A day for Mary

The gospel of Luke describes a visit Jesus paid with his disciples to the home of two sisters. Their names were Martha and Mary. Martha was busy making preparations and serving her guests, while Mary sat with the disciples and listened to Jesus. Finally, in exasperation, Martha begged Jesus, “Tell my sister to help me!” Jesus replied, “Martha, Martha, you are anxious and troubled about many things, but one thing is necessary. Mary has chosen the good portion, which will not be taken away from her” (Luke 10:38-42).

During the Middle Ages, Christian writers spoke of Martha as a picture of the active Christian life and Mary as a picture of the contemplative Christian life. Drawing on the words of Jesus, they concluded that the active Christian life is good, but the contemplative Christian life is better. The one thing necessary is to know Jesus. A Christian needs to sit at his feet and hear his teaching. Thousands of Christians left the world, left even their families and communities, to pursue the contemplative Christian life in monasteries and abbeys.

During the Reformation, the value of monasteries and abbeys was challenged. Martin Luther said that true service to God consists of vocation, doing the task to which God has called a person. This includes being an obedient son or daughter, a faithful husband or wife, and a good mother or father. It also includes a productive career that serves others, not necessarily in church work, but in any labor that makes the world better and helps people. God is pleased by such service. Protestant reformers closed monasteries and abbeys and sent the monks and nuns to find more useful ways to spend their lives.

Visit a church in America these days, and you will see that Martha prevails. The literature you receive at the doorway has some notes about the service, but it is packed with information about what groups in the congregation are doing to serve God and help their neighbors. Announcements before the service or after the service remind people of the same activities. I have attended wonderful services that were followed by ten minutes of announcements, some accompanied by audio-video displays, and in the parking lot afterward I remembered the announcements far better than I remembered the sermon, the prayers, or the hymns.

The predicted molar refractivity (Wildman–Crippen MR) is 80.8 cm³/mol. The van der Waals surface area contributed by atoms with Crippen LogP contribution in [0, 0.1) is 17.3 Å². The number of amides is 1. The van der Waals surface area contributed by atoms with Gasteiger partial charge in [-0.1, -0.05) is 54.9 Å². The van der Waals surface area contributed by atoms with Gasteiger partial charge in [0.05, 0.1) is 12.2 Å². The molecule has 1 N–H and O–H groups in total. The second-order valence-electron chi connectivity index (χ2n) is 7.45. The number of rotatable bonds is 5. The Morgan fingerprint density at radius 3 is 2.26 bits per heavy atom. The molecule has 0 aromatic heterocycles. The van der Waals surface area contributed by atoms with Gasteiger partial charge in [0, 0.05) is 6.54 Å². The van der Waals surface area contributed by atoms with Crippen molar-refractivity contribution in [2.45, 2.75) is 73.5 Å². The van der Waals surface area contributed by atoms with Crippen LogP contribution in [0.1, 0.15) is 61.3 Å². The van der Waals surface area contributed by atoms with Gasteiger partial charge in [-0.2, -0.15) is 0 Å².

Martha is anxious and troubled about many things. I have attended meetings of church groups where discussion of how to gather new members for the group—and dismay that more people are not joining—seemed to be a regular part of the monthly agenda. The choir needs a few more voices. The education committee is looking for two more Sunday School teachers and will need volunteers for Vacation Bible School. The nominating committee will be calling every family asking for members to serve as officers and board members for the congregation.

Scorn is heaped on those people who come to church but never get involved. They won’t usher or greet people at the door. They won’t sing in the choir or teach in Sunday School. They won’t hold an office. Some of them won’t even stay for the fund-raising meals and fellowship events after the service. I’ve heard them called “pew potatoes,” these people who come to church only for the service and otherwise refuse to get involved.

Jesus does not call them pew potatoes. He calls them disciples. He says, “They have chosen the good portion, which will not be taken away from them.”

I suggest that the congregation needs Mary as much as it needs Martha. I further suggest that the congregation begin loving Mary as it loves Martha. Maybe four Sundays a year, or maybe even one Sunday each month, have a service designed to meet Mary’s needs. Offer no handouts except what is needed for the service. Make no announcements before, during, or after the service. Gently restrain the nominating committee and the recruiters for various church groups. Let Mary sit at the feet of Jesus and hear his Word. I suspect—no, more than that, I am convinced—that when word of these Sundays for Mary gets around, some of those members who have dropped out of church will be back. All they ever wanted was to sit at the feet of Jesus and hear his Word. For that they felt unwanted and unloved. Provide a safe place for them to be with Jesus, unpressured to show their love by their good deeds, and let the Lord himself lead them and guide them.

It’s worth a try, isn’t it?

J.

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